Wednesday, April 6, 2011

Planner Guy on a Bike - Why, Yes, He is Sustainable!

I've been thinking a lot about sustainability lately, mostly on the level of psychological well-being and quality of life.  I suppose, given the economy and what may or may not be a shaky recovery, a possible shutdown of the federal government and the latest antics of just about every state legislature in the country, a lot of people are asking themselves "Is this sustainable?". 

Sustainable Bob.
The Planner Guy is a mighty sustainable guy, pictured here with his bicycle prior to heading off to work.  He models here, sustainability in the traditional sense of the word - biking work, keeping fit and healthy, in a locally designed and manufactured rain jacket, carrying a messenger bag containing a sandwich made from home baked bread.  Sustainability in action, right?  But what of the man?  How is he being sustained?  His wife??  I did encourage him to purchase the bike.  At the very least, he enjoys the exercise built into his day and not having to put gas in the Element.

My question remains, are we sustaining ourselves as human beings?  Our hearts and souls?  Try as we might to shield ourselves from the  impact of all the madness that seems to be going on around us and the duplicity of what masquerades as governing and political debate, we can only shake off so much.  Drowning ourselves in homebrew only works for a so long before it becomes counter-productive (I am well aware how crazy that sounds to some).

Bob packs his bike for Master Swim class, sustaining himself by
working toward his goal of completing the 2011 Phoenix Ironman.
So I did a little bit of reading this evening on sustainability, consulting the wisdom of the Funk and Wagnalls of the 21st Century, Wikipedia.  Seems that sustainability is difficult to define, so much so that some believe it has been reduced to a "feel-good buzzword" that either means nothing or anything you want it to, depending on whether you are speaking from the offices of Nature Conservancy or BP.  But since I'm focused on the personal well-being for me and my husband, I'm pretty attracted to those definitions associated with our relationship to the consumer culture, societal  versus our personal values, the maintenance of our internal and social/external resources, our long-term economic security. 

Sustaining ourselves with new sights and experiences.
More and more I'm re-evaluating the difference between quality of life and standard of living.  Until recently, it had not occurred to me that there was an difference between the two.  Did you realize that quality of life refers to the ability to the "general well-being of societies and individuals" and that standard of living is measured by income per person and the poverty rate?  For now we still have jobs but in these uncertain economic times how does one really measure standard of living?  I'm not going to even try.  I think I'll focus on quality of life.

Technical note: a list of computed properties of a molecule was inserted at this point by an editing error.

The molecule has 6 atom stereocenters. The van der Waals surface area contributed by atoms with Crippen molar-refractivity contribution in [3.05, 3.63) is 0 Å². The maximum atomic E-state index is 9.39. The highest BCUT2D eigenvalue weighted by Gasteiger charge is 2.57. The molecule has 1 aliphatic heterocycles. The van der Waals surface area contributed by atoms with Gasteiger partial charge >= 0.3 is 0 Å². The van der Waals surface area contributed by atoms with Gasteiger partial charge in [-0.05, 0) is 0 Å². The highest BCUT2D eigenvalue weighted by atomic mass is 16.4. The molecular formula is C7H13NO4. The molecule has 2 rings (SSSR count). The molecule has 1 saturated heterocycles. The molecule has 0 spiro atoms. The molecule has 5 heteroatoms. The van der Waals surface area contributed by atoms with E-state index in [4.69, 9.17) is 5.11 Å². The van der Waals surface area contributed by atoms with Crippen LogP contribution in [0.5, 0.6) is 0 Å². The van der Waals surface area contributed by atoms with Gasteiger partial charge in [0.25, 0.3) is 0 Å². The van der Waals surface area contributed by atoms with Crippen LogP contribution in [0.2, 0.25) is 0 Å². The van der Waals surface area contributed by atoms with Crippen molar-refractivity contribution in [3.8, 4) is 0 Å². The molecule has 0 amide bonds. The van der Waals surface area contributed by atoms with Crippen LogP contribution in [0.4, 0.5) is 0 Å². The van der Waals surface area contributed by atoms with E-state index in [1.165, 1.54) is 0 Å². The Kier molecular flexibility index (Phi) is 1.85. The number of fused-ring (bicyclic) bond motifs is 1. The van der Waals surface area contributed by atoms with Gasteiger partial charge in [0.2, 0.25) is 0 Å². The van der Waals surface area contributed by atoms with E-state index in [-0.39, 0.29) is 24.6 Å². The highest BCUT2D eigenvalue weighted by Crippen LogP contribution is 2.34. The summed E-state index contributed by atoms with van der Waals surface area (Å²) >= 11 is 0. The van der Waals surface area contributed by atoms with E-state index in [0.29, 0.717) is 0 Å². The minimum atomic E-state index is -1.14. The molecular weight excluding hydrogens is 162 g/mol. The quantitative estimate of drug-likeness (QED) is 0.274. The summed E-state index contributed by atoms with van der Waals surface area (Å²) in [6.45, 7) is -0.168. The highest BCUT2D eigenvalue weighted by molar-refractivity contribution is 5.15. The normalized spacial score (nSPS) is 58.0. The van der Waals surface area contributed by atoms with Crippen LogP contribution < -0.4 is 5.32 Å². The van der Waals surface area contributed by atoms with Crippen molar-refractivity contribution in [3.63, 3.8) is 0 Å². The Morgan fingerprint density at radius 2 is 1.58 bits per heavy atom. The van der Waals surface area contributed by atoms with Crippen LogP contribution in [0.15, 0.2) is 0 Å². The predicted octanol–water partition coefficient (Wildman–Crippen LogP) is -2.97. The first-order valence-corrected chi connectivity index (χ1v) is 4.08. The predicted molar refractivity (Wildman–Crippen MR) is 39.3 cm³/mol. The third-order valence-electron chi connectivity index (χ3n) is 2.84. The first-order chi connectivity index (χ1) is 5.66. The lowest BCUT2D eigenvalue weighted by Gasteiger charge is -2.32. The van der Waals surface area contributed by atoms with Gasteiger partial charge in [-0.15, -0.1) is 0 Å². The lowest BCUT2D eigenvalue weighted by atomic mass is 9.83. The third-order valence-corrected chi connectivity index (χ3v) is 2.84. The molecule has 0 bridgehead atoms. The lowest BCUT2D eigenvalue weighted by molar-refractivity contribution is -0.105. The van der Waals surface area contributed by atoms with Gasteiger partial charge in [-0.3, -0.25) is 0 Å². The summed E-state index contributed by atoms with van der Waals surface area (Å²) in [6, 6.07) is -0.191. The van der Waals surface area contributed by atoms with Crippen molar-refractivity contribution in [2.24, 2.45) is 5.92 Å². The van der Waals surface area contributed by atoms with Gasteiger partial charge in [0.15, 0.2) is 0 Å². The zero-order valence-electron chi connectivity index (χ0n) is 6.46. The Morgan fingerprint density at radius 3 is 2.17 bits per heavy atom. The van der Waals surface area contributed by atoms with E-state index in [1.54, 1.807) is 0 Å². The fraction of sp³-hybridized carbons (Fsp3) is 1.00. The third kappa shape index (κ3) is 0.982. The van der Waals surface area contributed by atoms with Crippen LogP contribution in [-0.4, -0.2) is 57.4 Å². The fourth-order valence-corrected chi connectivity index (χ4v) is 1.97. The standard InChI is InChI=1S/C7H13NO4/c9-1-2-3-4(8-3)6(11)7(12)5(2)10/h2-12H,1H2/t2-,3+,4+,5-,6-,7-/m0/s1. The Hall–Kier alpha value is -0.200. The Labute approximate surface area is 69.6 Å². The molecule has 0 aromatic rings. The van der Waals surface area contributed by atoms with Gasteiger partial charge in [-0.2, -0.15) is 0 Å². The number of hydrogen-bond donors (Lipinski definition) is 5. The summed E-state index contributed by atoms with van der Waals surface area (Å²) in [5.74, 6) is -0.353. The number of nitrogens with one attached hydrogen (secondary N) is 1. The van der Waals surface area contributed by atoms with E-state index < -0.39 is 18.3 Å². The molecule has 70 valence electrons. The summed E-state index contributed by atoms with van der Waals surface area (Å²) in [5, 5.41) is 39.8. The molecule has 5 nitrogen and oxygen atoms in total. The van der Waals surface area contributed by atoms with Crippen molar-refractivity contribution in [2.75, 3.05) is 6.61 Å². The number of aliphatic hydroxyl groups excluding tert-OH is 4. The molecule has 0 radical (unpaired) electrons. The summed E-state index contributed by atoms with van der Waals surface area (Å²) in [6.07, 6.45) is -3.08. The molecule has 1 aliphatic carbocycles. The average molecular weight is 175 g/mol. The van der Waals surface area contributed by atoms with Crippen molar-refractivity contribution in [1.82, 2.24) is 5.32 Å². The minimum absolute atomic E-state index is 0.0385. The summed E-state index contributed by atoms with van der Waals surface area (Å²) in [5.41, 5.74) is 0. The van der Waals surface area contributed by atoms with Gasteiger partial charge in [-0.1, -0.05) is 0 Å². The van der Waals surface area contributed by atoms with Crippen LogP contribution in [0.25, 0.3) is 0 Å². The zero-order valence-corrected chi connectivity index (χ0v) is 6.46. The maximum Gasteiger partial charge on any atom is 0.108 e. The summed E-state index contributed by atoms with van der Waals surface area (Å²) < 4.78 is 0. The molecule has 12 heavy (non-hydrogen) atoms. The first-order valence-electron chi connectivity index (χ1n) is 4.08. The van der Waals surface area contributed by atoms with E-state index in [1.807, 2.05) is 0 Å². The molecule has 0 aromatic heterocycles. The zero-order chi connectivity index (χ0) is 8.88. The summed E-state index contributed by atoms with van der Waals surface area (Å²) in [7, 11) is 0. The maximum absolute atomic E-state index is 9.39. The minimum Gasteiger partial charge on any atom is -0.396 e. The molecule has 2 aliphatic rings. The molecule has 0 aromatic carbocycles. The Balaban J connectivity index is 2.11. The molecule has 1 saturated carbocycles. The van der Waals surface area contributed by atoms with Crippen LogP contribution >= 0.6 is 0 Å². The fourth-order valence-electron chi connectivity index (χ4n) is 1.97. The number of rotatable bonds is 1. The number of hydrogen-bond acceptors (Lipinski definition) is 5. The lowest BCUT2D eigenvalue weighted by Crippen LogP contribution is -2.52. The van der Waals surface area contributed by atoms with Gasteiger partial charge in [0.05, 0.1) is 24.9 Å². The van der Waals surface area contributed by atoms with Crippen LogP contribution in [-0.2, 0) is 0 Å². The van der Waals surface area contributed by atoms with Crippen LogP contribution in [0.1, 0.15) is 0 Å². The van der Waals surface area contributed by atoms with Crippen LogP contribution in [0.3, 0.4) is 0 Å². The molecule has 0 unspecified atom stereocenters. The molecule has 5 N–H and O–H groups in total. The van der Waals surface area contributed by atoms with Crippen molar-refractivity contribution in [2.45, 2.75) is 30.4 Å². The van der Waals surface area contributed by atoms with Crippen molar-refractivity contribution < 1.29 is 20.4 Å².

Dark chocolate chips and 100% whole wheat flour chocolate chip
 cookies for sustained health and a happy tummy.
Are warm and chewy, chocolate chip cookies from the Sunset Magazine Cookie Book a measure of quality of life?  I'll ask Bob when he wakes up from . . . .

Yes, the picture is fuzzy but so is the dog.
his nap on the sofa with Ashby.  Another measure perhaps?
Bike love.
But this is a bike blog, is it not?  In conducting my one hour of research for this post I came across this on-line post from Taiga Company by Sustainability Consultant Julie Urlaub entitled 15 Reasons to Fall in Love with Your Bike.  No arguments from me.

Something tells me PJ O'Rourke doesn't know a thing about sustainability (or sadly, care) or quality of life.  If you haven't read his April 2 column in the Wall Street Journal (no surprises there) about bike lanes in NYC do so now, then read the comments.


Camille said...

We're proud to say that Doug has biked to work every day since last Fri. He has been coming home happy with a big smile on his face. He loves it. You are so right on with your other posts about biking causing us to take things slower and be more conscious. I have been noticing so many more people on bikes, walking and older people out with walkers that I wouldnt have noticed while driving in a car... then I smile and say 'Hi' or 'good morning' and get a smile or wave back and it makes my day so much better. ; )

She Rides a Bike said...

Angie, oddly enough I think my silly post about having a fashion uniform is related. I've had a life long aversion to bling that only recently I've come to understand. False images of affluence and status don't buy happiness; memorable expeeiences and connection to others do. I've had the same experience w/ exchanging a smile w/ a passing stranger while on my bike. The bike sort of let's down everyone's guard.

Cori said...

Welcome to my entire world on a daily basis as I make my way through my Sustainable Communities Master's degree here at NAU.... If you need any reading recommendations, lemme know. Unfortunately, most are long on information about how we got here and what needs to change, but short on HOW to change. I must say, though, the best observation I have heard was from a wise classmate last night. She reflected that perhaps, the reason is that it is more important to share with us what needs to change and why, and let each of us figure out how we do our part to make it happen.

Camille said...

Cori, I'm always up for a good book recommendation!

ironmanbob2 said...

I'm not a "joiner" nor do I want to be classified as part of group or movement. But, if you must label or categorize me, make it, "Bob-conomics" -- decisions based to support the physical, spiritual and mental well-being of "Bob". On a daily basis, I practice good PMS!

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